Alan has worked principally in communications and marketing and wishes to tell the family stories about his past life with, as much of the colour that was present during those times, as possible.
Through a gate in our back yard in Mornington, Dunedin lay a huge, rich green grassy paddock which was a haven for active small boys to run around in and invent numerous games. Sloping upwards from the gate, towards the northern side the paddock to the left tipped down to the south into a gully bordered by tall pines. We boys aged four to seven would do roly polys down the grassy bank into the gully for hours. Often it would become all-in ‘scrag’ with much giggling and yelling.
The only ears likely to be listening to our racket belonged to cows. In fact it was a cow paddock and we were the invaders. I don’t recall ever feeling threatened by them. It seemed they understood we meant them no harm. If we entered their territory they would quietly munch off in another direction.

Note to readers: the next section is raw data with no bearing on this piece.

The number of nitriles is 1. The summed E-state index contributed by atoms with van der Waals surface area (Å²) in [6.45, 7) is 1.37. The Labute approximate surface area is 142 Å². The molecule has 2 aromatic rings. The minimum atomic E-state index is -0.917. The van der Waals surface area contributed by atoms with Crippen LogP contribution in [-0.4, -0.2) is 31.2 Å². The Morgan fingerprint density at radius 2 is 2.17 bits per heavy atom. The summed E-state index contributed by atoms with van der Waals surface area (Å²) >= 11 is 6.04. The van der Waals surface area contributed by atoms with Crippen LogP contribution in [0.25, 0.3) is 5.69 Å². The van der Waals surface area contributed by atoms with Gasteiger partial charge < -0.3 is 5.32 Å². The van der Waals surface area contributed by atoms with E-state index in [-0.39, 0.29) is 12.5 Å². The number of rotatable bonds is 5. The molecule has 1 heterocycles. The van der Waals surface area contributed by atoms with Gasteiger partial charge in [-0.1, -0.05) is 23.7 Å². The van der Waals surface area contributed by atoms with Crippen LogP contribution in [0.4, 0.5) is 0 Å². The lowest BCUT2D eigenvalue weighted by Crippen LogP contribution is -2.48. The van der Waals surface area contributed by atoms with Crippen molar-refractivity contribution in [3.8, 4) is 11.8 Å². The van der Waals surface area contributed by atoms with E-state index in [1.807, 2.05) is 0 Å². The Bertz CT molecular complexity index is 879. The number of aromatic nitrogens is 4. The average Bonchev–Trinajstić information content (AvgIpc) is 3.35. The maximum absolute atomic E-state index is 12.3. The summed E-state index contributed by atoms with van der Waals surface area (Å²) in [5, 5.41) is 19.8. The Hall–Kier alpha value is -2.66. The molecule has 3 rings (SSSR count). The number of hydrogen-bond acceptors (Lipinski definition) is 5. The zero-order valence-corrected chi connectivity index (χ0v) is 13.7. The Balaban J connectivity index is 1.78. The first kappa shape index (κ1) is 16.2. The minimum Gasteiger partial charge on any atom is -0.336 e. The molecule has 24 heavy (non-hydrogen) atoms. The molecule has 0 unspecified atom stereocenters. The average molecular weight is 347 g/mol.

Our greatest game above all was sledding. We had collectively, with the aid of a father, built a sled that seated two of us at a time. We would grease the runners with old lard then haul our sled to the top of the slope. We’d set off, gathering speed, into the gully. At the lowest point when we were doing our fastest speed we had to do a smart right curve to steer between two very solid pine trees. Timing was everything and somehow we avoided splattering ourselves into the pines. Thrilling stuff! Then we would drag the sled back up and repeat over and over. Sheer bliss.
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